Reviewed by Paul Quinton
There was a fair amount of excitement in UK melodic rock circles when this tour was announced, three of the best melodic rock bands around, on a single bill, and doing a fair number of dates around the country. The queues outside Rock City, well before the doors opened, hinted at the anticipation, and the buzz in the hall, with, apparently, well over 1000 tickets sold in advance, was something special.
The three bands are taking turns to open the shows, and rotating the line up for each date, with each band scheduled to play for an hour, and in Rock City it was the turn of FM to open the proceedings, which, with Rock City’s weekend gig curfew, was at the slightly un-rock and roll time of 6.30. Nonetheless the band were greeted with a huge roar, as they opened their set with ‘Synchronised’. The band are such a tight unit, they hit their form straight away, although the sound wasn’t quite right to begin with, Jim Kirkpatrick’s guitar was buried in the mix for some parts of the hall, although it picked up as the set went on. The band mixed old and new songs in their setlist, with a healthy helping of old favourites, including ‘I Belong to the Night’ which had the crowd exercising their voices for the first of many times during the evening, ‘Someday (You’ll Come Running)’, which Steve Overland always claims to hate singing, although he does it brilliantly every time, and, as a result of surveying the fans, they added an old favourite not played live for quite a while, ‘Tattoo Needle’, which drew a cry of ‘God, yes!’ from somewhere near the bar. There was also a nod to their newer work, with ‘Killed by Love’ and, perhaps a surprising set closer, ‘Turn This Car Around’, from their most recent album, Thirteen’. It’s a lively enough song, but you might have expected one of their more well-known songs to round things off. As always, FM were right on the mark, always excellent musically, the crowd are right behind them, and they’re one of those bands that put a big smile on everyone’s face.
A completely unscientific survey of the crowd in the change-over between DARE and Tyketto suggested that Dare t-shirts were in a distinct minority compared to the other two bands, but if Darren Wharton and the band felt like underdogs they certainly didn’t show it. Even having to bring in a substitute drummer, former Ten sticksman Greg Morgan, a short while before the tour didn’t seem to affect them. The sound was again slightly off at the start, with a bit too much of an echo on Darren Wharton’s vocals, and while it’s understandable that they would have wanted to highlight their newest album, Return to Eden, playing three tracks from that and two more from Sacred Ground did make for a comparatively restrained first half of the set. However things really perked up with a terrific ‘Wings of Fire’, with Vinnie Burns showing what a great guitarist he is, with some excellent riffing and fiery soloing, and an equally excellent ‘We Don’t Need a Reason’. This gave the band some serious momentum, especially as they ended the set with four tracks from their tremendous debut album, although it was a slight surprise that they ended with ‘Return the Heart’ rather than ‘Abandon’ or ‘Into the Fire’, which had drawn a great reaction from the crowd. Still a great set, that gained impetus as it went on, so maybe a bit of tweaking as the tour goes on might be worth considering.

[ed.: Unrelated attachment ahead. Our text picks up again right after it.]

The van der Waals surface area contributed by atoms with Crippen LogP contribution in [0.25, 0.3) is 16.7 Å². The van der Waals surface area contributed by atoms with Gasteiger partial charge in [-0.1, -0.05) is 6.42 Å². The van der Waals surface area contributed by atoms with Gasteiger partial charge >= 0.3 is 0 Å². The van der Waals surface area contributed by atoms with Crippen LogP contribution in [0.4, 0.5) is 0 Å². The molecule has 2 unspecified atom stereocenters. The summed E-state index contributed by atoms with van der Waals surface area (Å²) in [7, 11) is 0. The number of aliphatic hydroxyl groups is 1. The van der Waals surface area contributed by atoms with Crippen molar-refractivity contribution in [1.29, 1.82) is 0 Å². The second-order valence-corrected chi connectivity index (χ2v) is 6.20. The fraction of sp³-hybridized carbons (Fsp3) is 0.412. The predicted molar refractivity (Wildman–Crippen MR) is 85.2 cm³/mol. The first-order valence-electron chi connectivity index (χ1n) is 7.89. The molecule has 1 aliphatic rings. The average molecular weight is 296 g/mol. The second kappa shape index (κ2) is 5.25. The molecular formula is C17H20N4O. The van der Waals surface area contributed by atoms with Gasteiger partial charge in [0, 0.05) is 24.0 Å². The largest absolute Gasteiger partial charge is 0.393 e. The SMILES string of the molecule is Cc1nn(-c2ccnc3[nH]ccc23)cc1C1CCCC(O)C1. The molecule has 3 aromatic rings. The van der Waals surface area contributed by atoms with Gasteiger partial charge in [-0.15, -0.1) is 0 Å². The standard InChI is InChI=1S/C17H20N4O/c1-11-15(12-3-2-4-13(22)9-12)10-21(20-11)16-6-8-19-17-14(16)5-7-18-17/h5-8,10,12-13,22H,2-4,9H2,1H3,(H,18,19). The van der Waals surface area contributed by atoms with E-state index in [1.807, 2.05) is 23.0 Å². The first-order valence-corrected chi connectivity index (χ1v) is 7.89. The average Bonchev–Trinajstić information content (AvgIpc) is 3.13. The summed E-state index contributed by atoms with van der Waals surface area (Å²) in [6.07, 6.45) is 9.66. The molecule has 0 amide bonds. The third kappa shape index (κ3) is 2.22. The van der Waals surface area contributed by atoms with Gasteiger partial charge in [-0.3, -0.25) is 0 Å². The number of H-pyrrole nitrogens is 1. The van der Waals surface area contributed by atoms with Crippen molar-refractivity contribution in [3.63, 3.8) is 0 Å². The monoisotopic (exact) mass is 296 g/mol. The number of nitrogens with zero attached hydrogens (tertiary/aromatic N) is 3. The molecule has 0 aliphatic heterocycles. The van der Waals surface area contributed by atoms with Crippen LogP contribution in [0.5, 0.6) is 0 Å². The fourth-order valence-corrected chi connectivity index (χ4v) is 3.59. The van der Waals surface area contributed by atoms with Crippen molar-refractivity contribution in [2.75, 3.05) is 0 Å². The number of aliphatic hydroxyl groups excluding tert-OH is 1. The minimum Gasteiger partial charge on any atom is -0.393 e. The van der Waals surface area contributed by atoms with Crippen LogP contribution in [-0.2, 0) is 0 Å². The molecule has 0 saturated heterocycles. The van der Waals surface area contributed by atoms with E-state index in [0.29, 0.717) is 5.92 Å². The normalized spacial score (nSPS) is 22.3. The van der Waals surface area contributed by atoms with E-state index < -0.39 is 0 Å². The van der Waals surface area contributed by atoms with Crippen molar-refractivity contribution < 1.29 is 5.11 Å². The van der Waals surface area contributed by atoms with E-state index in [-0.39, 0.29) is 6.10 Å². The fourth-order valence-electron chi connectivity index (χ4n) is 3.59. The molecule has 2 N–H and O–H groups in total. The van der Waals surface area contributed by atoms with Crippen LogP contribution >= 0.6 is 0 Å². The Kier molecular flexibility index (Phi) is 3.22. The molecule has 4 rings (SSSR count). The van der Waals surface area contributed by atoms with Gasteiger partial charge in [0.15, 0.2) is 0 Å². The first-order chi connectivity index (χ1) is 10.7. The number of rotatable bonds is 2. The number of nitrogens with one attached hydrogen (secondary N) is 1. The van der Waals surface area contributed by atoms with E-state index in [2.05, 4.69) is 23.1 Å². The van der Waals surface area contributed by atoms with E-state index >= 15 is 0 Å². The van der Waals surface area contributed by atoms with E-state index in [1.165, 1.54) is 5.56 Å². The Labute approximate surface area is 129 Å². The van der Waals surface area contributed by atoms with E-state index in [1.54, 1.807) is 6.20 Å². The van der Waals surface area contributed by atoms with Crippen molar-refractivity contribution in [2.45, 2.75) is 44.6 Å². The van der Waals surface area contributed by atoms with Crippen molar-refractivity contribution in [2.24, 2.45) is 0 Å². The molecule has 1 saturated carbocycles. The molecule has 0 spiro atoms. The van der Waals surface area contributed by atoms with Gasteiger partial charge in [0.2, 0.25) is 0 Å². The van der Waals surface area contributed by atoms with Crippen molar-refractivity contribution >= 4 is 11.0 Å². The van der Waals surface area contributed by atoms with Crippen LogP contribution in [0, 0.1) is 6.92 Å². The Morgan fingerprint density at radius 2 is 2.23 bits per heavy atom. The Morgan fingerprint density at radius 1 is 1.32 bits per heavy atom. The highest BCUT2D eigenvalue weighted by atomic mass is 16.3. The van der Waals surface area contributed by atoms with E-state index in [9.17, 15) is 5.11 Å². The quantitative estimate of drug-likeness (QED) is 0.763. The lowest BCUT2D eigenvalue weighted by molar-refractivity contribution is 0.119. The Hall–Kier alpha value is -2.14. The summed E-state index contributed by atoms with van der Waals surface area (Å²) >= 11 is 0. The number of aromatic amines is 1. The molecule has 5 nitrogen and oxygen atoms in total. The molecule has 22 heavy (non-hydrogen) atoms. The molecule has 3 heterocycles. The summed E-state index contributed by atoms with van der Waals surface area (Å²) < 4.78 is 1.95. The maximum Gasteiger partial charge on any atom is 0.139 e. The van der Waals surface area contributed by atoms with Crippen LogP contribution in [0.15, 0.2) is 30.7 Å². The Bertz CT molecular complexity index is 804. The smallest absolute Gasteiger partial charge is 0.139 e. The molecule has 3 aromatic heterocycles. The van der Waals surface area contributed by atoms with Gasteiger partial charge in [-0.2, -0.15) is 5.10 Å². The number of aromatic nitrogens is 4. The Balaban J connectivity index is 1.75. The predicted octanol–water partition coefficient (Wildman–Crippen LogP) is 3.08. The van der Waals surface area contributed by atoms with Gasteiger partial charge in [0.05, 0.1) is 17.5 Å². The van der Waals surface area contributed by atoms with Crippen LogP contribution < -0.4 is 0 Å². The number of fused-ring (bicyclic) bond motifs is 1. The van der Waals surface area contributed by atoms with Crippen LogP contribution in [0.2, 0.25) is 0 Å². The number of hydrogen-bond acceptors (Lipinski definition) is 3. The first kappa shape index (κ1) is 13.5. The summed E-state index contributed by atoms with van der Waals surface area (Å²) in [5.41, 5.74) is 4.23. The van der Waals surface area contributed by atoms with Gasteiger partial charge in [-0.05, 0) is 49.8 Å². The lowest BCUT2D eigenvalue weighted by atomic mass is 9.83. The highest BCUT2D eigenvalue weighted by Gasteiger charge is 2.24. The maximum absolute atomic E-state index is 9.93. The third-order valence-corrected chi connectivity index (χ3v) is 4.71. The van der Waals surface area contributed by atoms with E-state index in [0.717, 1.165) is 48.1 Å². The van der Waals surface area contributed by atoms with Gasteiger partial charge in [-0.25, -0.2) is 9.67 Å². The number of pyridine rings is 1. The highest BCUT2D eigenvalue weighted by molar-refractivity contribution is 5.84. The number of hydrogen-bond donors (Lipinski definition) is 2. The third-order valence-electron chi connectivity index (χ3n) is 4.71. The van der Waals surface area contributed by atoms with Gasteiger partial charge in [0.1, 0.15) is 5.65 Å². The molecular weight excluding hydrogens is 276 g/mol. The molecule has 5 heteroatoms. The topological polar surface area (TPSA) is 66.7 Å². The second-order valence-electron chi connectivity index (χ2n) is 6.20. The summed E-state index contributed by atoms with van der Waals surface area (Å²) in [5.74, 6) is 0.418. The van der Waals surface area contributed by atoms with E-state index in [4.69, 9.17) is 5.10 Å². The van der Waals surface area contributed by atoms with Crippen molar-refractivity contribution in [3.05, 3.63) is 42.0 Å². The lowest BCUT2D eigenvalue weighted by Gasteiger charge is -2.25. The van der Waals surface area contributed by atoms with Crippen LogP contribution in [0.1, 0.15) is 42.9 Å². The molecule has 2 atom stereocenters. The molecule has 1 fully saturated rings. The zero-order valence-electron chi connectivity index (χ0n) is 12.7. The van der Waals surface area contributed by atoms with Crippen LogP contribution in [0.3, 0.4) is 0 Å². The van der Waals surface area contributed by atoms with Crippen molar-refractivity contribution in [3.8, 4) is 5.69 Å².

Just as an aside, as a fan of the band Ten in their early days, it was a pleasure for me to see half of the band’s early touring line up playing tonight, drummer Greg Morgan and Vinnie Burns in Dare and keyboard wizard Ged Rylands in Tyketto. Now if we can only get Gary Hughes back on the road…
There was another huge roar as the members of TYKETTO entered the stage, with Danny Vaughn musing ‘I had a nice meal today, then a nap, and when I woke up it was fucking 1991!’, going back to the band’s first visit to the UK, supporting White Lion, when he and the band won over a fanbase that has stayed with them ever since. This time around there’s a revamped line-up, with founder member and drummer, Michael Clayton Arbeeny, and the band’s guitarist for the past decade, Chris Green, having decided to retire from touring, plus regular bassist Greg Smith having other commitments. In come Chris Childs on bass, Danny Vaughn’s old Waysted bandmate, Johnny Dee on drums and Harry Scott Elliott, lately of Kane’d, who supported Tyketto many times in the past, on guitar. The band opened with ‘Reach’, then delivered a greatest hits set that lifted and thrilled the crowd in equal measure. ‘Wings’ includes a crowd participation element, and this was as loud as I can ever remember it, even compared to the band’s legendary Firefest set at the same venue in 2012.
The highlights were too many to list for anyone with a wordcount to meet, but to hear 1100 voices singing along on the likes of ‘Burning Down Inside’ and ‘Lay Your Body Down’ was tremendous, there was a superb ‘Catch My Fall’, an emotional reading of the monster ballad that is ‘Standing Alone’ and it was great to see Johnny Dee come to the front of the stage, complete with tambourine, to lead the clapping to begin the awesome ‘Last Sunset’. That only left the band’s theme song, and the unofficial anthem for the entire genre. The mighty ‘Forever Young,’ with Vaughn hitting the high notes at the end as if the last 30 years had never happened. At the close, the band and the audience looked spent, it had been that kind of show.
This really is a tremendous bill, a gift for melodic rock fans, and if you get the chance, including a show at the Steelmill in Wolverhampton on Friday 19th, it’s really something well worth experiencing.